Excerpt of Deutsche Welle interview with UN Envoy to Somalia Nicholas Kay

9 Sep 2014

Excerpt of Deutsche Welle interview with UN Envoy to Somalia Nicholas Kay

Brussels - On 9 September, Special Representative of the UN Secretary-General for Somalia, Nicholas Kay, sat down with journalist Gebeyaw Nigussie Tessema from German broadcaster DW for an interview on a number of Somali-focused political and human rights issues. Below is an excerpts of the interview:

Q: Ambassador, you said that nowadays many Somalis now understand that their fate lies now in a democratic Somalia and elections... On one hand we believe, we think, that there is goodwill of the Somalis but practically, is it so? Do you observe that?

A: I think in the last few months we have seen some important progress in the process of federating the country, creating new federal member states. In south west Somalia – just yesterday I was in the town of Baidoa discussing with the leaders of the region the formation of a three-region federal member state, and that is something certainly which is important, and is also happening in the central regions of Somalia; Galgadud and (Gal)Mudug are discussuing forming a federal member state. Last year there was an agreement in the south of the country for the (Interim) Jubba Administration to be formed. So with those three entities, a new map of Somalia is beginning to emerge.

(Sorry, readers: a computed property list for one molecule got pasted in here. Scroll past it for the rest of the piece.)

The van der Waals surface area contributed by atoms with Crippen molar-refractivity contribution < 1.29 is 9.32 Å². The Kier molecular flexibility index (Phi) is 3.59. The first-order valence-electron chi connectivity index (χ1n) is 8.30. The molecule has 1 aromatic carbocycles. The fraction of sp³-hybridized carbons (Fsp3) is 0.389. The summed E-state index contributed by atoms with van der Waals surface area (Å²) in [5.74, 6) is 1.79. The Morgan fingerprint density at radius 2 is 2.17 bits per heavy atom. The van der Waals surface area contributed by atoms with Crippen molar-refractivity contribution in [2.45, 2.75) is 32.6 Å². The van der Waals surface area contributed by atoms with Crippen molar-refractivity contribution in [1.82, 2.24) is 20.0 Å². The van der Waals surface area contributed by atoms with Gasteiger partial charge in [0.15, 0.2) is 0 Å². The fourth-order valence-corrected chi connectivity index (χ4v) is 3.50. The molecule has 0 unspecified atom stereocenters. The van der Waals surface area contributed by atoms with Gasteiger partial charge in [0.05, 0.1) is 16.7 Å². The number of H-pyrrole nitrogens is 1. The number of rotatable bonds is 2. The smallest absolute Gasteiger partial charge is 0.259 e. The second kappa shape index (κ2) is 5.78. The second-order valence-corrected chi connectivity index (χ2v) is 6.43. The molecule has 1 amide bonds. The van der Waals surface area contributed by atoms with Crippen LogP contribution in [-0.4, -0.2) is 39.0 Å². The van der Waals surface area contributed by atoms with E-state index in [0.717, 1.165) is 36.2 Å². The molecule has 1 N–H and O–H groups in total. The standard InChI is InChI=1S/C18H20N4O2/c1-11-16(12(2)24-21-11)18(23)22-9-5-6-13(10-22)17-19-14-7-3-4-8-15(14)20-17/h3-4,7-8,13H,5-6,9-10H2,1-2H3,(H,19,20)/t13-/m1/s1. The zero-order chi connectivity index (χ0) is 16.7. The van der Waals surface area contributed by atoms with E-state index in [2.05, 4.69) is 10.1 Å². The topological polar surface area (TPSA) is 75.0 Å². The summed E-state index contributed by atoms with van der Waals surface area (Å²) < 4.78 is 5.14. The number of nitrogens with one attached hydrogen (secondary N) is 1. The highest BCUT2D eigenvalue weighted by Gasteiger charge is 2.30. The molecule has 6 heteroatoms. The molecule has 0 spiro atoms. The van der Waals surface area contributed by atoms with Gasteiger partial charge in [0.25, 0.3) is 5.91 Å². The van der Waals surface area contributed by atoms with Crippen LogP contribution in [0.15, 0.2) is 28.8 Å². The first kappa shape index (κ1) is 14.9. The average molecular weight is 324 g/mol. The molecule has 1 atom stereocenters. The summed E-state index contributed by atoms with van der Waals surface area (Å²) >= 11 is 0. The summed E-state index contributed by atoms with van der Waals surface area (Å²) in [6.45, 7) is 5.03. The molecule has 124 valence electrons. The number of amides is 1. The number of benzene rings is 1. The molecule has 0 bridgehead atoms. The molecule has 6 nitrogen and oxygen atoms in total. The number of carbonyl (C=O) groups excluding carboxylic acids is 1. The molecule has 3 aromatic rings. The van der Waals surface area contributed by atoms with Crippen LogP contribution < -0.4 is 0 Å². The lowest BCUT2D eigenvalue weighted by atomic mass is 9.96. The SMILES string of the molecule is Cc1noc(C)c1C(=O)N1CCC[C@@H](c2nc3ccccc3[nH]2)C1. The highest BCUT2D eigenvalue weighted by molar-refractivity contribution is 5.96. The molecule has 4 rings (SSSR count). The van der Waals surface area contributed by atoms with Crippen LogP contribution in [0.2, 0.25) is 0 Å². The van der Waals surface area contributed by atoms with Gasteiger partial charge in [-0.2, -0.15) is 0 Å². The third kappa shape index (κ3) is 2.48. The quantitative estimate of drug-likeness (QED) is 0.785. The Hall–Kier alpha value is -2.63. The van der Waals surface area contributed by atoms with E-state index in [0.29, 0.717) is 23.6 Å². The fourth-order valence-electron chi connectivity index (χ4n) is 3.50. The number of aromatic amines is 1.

Q: How do you reflect on the allegations by Human Rights Watch on the crimes that AMISOM soldiers have committed?

A: I have seen that the African Union have said that they do take these allegations seriously and that they will investigate them thoroughly and take any necessary action that the investigation shows to be needed, and I think that’s a very good thing.

Q: What about this trend of intolerance, for example, journalists are victims of Al Shabaab and also the government has imprisoned or attacked some journalists.

A: Media freedom and freedom of expression is extremely important and certainly we as the United Nations and other international partners as well are always concerned if there is any attempt to limit the freedom of expression and to not observe normal international human rights standards.

I think it’s true to say that in the last few weeks, there have been some cases that have given cause for concern, where the actions against radio stations, against journalists, have raised questions. What I’m pleased to see is that there is a due legal process and judicial process being undertaken now transparently by the Somali authorities, and we do hope that proper legal process will clearly establish the rights of journalists to conduct their profession without intimidation, but obviously also the necessity for journalists to always respect the laws of the land as well.